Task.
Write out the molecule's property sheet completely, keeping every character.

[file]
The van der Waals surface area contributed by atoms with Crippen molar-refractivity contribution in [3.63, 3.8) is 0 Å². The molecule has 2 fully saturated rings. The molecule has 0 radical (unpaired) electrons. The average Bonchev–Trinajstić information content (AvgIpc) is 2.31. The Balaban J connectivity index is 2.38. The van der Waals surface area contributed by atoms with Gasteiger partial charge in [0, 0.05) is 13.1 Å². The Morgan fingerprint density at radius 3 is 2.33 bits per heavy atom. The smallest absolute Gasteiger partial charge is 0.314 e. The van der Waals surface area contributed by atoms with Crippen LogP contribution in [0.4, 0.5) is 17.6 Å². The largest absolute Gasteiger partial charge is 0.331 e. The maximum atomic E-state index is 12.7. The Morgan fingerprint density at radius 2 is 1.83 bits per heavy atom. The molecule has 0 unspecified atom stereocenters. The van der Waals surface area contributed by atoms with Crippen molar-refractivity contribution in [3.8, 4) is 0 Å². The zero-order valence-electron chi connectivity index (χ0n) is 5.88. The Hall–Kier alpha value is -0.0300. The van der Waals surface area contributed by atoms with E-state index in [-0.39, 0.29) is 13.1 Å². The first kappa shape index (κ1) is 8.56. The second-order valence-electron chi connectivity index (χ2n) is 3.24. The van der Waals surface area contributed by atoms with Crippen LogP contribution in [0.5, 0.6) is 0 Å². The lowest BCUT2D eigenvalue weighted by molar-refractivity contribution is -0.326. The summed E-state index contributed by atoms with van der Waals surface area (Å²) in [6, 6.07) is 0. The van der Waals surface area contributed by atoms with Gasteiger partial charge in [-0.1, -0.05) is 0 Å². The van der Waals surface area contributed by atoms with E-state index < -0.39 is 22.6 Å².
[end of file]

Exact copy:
The van der Waals surface area contributed by atoms with Crippen molar-refractivity contribution in [3.63, 3.8) is 0 Å². The molecule has 2 fully saturated rings. The molecule has 0 radical (unpaired) electrons. The average Bonchev–Trinajstić information content (AvgIpc) is 2.31. The Balaban J connectivity index is 2.38. The van der Waals surface area contributed by atoms with Gasteiger partial charge in [0, 0.05) is 13.1 Å². The Morgan fingerprint density at radius 3 is 2.33 bits per heavy atom. The smallest absolute Gasteiger partial charge is 0.314 e. The van der Waals surface area contributed by atoms with Crippen LogP contribution in [0.4, 0.5) is 17.6 Å². The largest absolute Gasteiger partial charge is 0.331 e. The maximum atomic E-state index is 12.7. The Morgan fingerprint density at radius 2 is 1.83 bits per heavy atom. The molecule has 0 unspecified atom stereocenters. The van der Waals surface area contributed by atoms with Crippen molar-refractivity contribution in [3.8, 4) is 0 Å². The zero-order valence-electron chi connectivity index (χ0n) is 5.88. The Hall–Kier alpha value is -0.0300. The van der Waals surface area contributed by atoms with E-state index in [-0.39, 0.29) is 13.1 Å². The first kappa shape index (κ1) is 8.56. The second-order valence-electron chi connectivity index (χ2n) is 3.24. The van der Waals surface area contributed by atoms with Crippen LogP contribution in [0.5, 0.6) is 0 Å². The lowest BCUT2D eigenvalue weighted by molar-refractivity contribution is -0.326. The summed E-state index contributed by atoms with van der Waals surface area (Å²) in [6, 6.07) is 0. The van der Waals surface area contributed by atoms with Gasteiger partial charge in [-0.1, -0.05) is 0 Å². The van der Waals surface area contributed by atoms with E-state index < -0.39 is 22.6 Å².